Bible Commentary: Ezekiel 29:1-16

You are here

Bible Commentary

Ezekiel 29:1-16

Login or Create an Account

With a account you will be able to save items to read and study later!

Sign In | Sign Up


Egypt to Be Laid Waste and Scattered for 40 Years

In the 10th year of Ezekiel's captivity, January of 587 B.C., God gives him a prophecy of the downfall of Egypt. The timing here is significant, as this is the period during which Pharaoh Hophra's forces came up to oppose the Babylonians, causing the siege of Jerusalem to be temporarily lifted. In our next reading, we will go through another prophecy of Ezekiel--given a few months later--that alludes to the outcome of this particular conflict and describes the coming fall of Egypt to Babylon. The current reading concerns the latter aspect.

God refers to the Egyptian pharaoh as a great "monster" (NKJV) or "dragon" (KJV) in the midst of his "rivers," saying, "My River is my own" (verse 3). The major "River" of Egypt is of course the Nile--which represented the entire country of Egypt, as the population was concentrated along its length. The "rivers" (plural) likely denote the many branches of the Nile in the northern delta region. The word "monster" is translated from the Hebrew tannim. "The word's meanings and its cognates range from 'jackal' to 'serpent,' 'dragon,' 'sea-monster,' 'monster,' 'crocodile.' In all O[ld] T[estament] contexts where the term is used, a fearful creature is imagined" (Expositor's Bible Commentary, footnote on verse 3). The fearful dragonlike beast of the Nile and its branches--a river-dwelling creature with powerful jaws and thick scales (see verse 4)--is surely the crocodile. "The crocodile god, Sebek [or Sobek], was very important to the Egyptians in the Nile delta area. He was considered Egypt's protector and at times was identified with the solar deity, Re [or Ra] (cf. Diodorus 1.35)" (Expositor's, note on verses 1-7). Recall from Isaiah 30:7 and Isaiah 51:9 that God referred to Egypt as a monster called "Rahab," meaning "Fierce" or "Violent"-parallel to the Egyptian name Sobek, meaning "Rager" (conjuring images of a fierce crocodile attack).

The pharaoh was identified with Egypt's divine protector. God says the pharaoh considers himself the creator of the Nile (verse 3), meaning, essentially, of all Egypt. Besides being a blasphemous concept of the pharaohs in general, as they promoted themselves as divine incarnations, "this was [a particularly apt description of] Hophra's (Apries') arrogant self-image. [The Greek historian] Herodotus implied that Pharaoh Apries was so strong in his position that he felt no god could dislodge him. In his reign he sent an expedition against Cyprus, besieged and took Gaza (cf. Jeremiah 47:1) and the city of Sidon, was victorious against Tyre by sea, and considered himself master over Palestine and Phoenicia. Such pride was consistent with the denunciation in this message ([Ezekiel 29] v. 3), for the Pharaoh felt that the Nile (Egypt) belonged to him and that he had created it for himself. This arrogance had also shown itself in an attempt to interrupt Babylonia's siege of Jerusalem--an attempt thwarted by God" (note on verses 1-7).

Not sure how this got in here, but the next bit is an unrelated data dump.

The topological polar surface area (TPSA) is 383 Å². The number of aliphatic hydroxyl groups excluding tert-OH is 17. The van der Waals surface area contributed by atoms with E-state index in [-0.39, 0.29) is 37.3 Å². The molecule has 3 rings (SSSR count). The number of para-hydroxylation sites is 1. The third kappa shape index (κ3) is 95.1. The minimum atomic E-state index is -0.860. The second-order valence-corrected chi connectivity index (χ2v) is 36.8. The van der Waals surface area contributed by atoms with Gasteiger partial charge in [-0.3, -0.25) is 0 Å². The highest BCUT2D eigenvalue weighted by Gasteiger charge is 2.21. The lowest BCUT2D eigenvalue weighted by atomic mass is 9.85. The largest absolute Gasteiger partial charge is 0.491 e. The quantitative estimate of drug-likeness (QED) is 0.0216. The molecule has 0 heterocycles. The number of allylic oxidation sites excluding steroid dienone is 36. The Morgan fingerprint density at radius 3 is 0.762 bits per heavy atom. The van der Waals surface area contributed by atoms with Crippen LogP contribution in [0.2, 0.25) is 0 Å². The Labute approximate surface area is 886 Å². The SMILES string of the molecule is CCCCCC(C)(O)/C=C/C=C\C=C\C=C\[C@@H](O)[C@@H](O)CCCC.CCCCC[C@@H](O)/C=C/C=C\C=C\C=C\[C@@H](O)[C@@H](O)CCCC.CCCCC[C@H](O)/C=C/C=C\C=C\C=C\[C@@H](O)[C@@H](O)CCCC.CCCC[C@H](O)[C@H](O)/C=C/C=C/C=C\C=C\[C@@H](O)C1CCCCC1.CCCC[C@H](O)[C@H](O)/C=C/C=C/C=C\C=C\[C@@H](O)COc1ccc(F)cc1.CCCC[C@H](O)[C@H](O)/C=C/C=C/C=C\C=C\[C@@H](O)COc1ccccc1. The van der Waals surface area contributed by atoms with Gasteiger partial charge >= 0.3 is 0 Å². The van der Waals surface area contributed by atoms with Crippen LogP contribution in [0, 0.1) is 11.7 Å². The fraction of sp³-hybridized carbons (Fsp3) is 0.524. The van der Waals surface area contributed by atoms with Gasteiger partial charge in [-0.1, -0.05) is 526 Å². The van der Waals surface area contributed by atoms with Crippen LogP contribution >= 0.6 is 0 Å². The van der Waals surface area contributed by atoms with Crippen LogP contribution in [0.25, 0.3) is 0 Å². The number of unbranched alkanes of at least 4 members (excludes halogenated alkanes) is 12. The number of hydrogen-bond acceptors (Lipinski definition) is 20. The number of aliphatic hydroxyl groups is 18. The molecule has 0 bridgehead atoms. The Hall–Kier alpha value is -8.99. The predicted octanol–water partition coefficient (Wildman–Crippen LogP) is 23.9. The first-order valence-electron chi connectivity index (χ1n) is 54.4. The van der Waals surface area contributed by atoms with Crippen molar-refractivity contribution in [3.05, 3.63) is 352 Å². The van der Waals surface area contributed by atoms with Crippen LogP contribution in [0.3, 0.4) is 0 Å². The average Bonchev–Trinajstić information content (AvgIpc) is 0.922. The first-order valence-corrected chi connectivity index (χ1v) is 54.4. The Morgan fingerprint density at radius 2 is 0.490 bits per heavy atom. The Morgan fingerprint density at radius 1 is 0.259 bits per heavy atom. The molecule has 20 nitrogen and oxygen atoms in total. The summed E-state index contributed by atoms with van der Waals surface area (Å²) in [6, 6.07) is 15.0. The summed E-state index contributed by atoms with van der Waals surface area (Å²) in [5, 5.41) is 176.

God says He will draw the pharaonic crocodile out with hooks along with all the "fish" clinging to his scales, meaning the Egyptians in general who clung to or followed the pharaoh (verse 4). The pharaoh and his people would be pulled from their position of national strength and left "in the desert" as carrion for the birds and beasts (verse 5, NIV). The Egyptian ruler, at least in a figurative sense, "would not even be afforded the royal burial so important to the Pharaohs. The tombs in the Valley of the Kings at Thebes demonstrate how important proper royal burial was to the Pharaohs' successful journey through the Egyptian afterlife. Lack of such burial would have been [seen as] a horrible fate" (note on verses 1-7).

The imagery then changes from that of a mighty, thrashing river beast to that of a weak river plant. God calls Egypt a "staff of reed to the house of Israel" (verse 6)-just as the Assyrians had described it more than a century earlier (see Isaiah 36:6). This is an allusion to Egypt's weakness and unreliability as an ally for the Israelites--as well as the worthlessness and even danger of looking to this nation for protection. When the Israelites lean on Egypt for support, it shatters, leaving them seriously wounded (Ezekiel 29:7).